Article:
Dear Speaker Pelosi, Leader Schumer, Leader McCarthy, Leader McConnell, Chairman Neal, Chairman Wyden, Ranking Member Brady, and Ranking Member Crapo:
The undersigned charitable sector organizations write to you to encourage you, your colleagues, and staff to carefully consider the unique nature of the charitable sector as you contemplate legislation that could impact donors and the charitable giving vehicles they use to donate to important causes in their communities and across the globe.
As you consider changes to the tax code this Congress, we appreciate the opportunity you have to advance policies that help move our society forward, and we recognize policies impacting nonprofits could be on the table. We believe any kind of policy reforms impacting the charitable sector should be achieved through thoughtful, data-driven decisions that include input from the organizations and donors being impacted.
One of the greatest benefits to American civil society is the nonprofit sector’s ability to provide effective, customized solutions for their focused, and often local, missions. In practice, that means each organization, donor and grant is unique. And what is true for many of the problems they’re solving is also true for how nonprofits and donors should be treated under the law: one size does not fit all.
For example, a variety of charitable giving vehicles allow donors to choose what works best for their charitable goals – they can give directly to a charity, they can create a private foundation and grant funds from there, or they can make an irrevocable charitable gift to a donor-advised fund (DAF), a charitable giving account that helps facilitate thoughtful philanthropic giving. The latter has been especially important in the response to the COVID-19 pandemic and its associated challenges, allowing donor-advisors ease and speed to support critical causes.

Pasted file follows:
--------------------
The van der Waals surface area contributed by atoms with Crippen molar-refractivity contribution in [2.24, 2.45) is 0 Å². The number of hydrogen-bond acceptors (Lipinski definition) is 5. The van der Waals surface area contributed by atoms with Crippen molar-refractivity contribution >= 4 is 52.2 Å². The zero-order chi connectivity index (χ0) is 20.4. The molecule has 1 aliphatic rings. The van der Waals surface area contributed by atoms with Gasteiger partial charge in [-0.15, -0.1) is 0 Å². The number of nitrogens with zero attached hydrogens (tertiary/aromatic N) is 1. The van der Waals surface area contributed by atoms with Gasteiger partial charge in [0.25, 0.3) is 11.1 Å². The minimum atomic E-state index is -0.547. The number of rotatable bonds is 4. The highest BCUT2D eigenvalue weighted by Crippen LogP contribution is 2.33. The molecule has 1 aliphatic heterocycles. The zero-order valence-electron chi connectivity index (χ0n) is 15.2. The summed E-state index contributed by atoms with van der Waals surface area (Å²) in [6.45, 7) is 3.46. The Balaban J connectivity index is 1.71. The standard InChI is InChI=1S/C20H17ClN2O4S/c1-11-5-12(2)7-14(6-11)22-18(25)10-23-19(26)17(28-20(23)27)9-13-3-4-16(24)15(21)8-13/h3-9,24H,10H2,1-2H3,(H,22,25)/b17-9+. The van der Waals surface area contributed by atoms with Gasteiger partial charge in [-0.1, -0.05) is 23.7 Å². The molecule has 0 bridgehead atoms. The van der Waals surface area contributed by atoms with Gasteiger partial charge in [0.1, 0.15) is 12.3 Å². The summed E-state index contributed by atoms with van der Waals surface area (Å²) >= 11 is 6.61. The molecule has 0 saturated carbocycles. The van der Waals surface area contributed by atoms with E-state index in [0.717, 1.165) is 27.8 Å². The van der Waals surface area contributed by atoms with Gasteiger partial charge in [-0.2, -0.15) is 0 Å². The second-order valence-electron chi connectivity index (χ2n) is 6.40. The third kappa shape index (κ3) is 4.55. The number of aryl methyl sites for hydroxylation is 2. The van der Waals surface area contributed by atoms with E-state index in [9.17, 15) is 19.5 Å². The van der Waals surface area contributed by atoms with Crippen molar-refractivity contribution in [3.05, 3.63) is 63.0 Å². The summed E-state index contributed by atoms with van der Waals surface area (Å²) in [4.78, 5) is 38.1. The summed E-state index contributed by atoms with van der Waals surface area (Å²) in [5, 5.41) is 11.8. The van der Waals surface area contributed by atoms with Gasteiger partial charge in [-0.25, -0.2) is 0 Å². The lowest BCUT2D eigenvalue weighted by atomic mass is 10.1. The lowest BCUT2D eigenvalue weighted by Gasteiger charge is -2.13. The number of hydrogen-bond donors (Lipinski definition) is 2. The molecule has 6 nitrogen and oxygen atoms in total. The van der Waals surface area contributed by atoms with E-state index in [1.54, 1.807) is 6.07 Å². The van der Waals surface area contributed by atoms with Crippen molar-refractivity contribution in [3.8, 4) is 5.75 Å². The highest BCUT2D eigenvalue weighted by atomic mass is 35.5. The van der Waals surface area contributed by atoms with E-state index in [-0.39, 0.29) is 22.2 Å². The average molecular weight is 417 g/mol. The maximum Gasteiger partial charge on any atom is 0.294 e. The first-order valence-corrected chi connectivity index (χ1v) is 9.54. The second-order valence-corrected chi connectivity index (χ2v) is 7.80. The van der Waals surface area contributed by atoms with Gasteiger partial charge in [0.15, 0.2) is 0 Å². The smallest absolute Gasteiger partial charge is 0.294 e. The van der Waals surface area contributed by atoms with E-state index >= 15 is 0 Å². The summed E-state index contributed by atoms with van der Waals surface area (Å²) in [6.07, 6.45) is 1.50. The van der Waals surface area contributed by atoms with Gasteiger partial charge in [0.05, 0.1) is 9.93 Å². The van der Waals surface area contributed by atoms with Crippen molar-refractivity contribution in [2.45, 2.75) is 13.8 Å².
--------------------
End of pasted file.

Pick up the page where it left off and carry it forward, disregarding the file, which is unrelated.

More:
In the midst of the unprecedented pandemic that continues to challenge us in 2021, some critics of philanthropy are seeking rushed, sweeping reforms to regulate the sector and its donors, suggesting it would increase charitable giving. Unfortunately, many of the proposed reforms could actually result in less charitable giving in the long run.
The charitable sector is a far-reaching network of various foundations and organizations serving a comprehensive range of needs and initiatives. Any shift or policy change that will impact donors and the charitable giving vehicles they use to donate to important causes in their communities should take into account those broad needs, initiatives, and the nature of the charitable sector.
As you consider any proposals of this nature, we urge you to include the charitable organizations that would be directly impacted by reforms early in your discussions. As we have seen amid the COVID-19 crisis and associated challenges, the sector is far too fragile to be regulated by unnecessary one-size-fits-all mandates.